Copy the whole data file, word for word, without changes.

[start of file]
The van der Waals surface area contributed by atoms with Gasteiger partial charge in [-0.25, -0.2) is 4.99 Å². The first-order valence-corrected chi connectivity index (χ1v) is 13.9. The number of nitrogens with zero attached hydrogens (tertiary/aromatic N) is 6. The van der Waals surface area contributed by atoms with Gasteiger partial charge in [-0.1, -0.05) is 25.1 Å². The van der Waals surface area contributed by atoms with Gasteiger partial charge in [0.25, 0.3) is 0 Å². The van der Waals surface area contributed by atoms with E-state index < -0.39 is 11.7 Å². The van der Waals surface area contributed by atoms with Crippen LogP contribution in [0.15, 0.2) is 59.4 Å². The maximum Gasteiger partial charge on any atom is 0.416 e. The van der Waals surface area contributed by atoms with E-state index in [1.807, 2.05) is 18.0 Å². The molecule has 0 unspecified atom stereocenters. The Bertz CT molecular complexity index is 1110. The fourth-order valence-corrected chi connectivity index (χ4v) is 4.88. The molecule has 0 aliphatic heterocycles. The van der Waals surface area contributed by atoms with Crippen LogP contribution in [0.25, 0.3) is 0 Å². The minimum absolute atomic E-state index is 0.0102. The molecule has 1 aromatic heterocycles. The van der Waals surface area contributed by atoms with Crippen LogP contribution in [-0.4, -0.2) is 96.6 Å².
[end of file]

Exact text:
The van der Waals surface area contributed by atoms with Gasteiger partial charge in [-0.25, -0.2) is 4.99 Å². The first-order valence-corrected chi connectivity index (χ1v) is 13.9. The number of nitrogens with zero attached hydrogens (tertiary/aromatic N) is 6. The van der Waals surface area contributed by atoms with Gasteiger partial charge in [-0.1, -0.05) is 25.1 Å². The van der Waals surface area contributed by atoms with Gasteiger partial charge in [0.25, 0.3) is 0 Å². The van der Waals surface area contributed by atoms with E-state index < -0.39 is 11.7 Å². The van der Waals surface area contributed by atoms with Crippen LogP contribution in [0.15, 0.2) is 59.4 Å². The maximum Gasteiger partial charge on any atom is 0.416 e. The van der Waals surface area contributed by atoms with E-state index in [1.807, 2.05) is 18.0 Å². The molecule has 0 unspecified atom stereocenters. The Bertz CT molecular complexity index is 1110. The fourth-order valence-corrected chi connectivity index (χ4v) is 4.88. The molecule has 0 aliphatic heterocycles. The van der Waals surface area contributed by atoms with Crippen LogP contribution in [0.25, 0.3) is 0 Å². The minimum absolute atomic E-state index is 0.0102. The molecule has 1 aromatic heterocycles. The van der Waals surface area contributed by atoms with Crippen LogP contribution in [-0.4, -0.2) is 96.6 Å².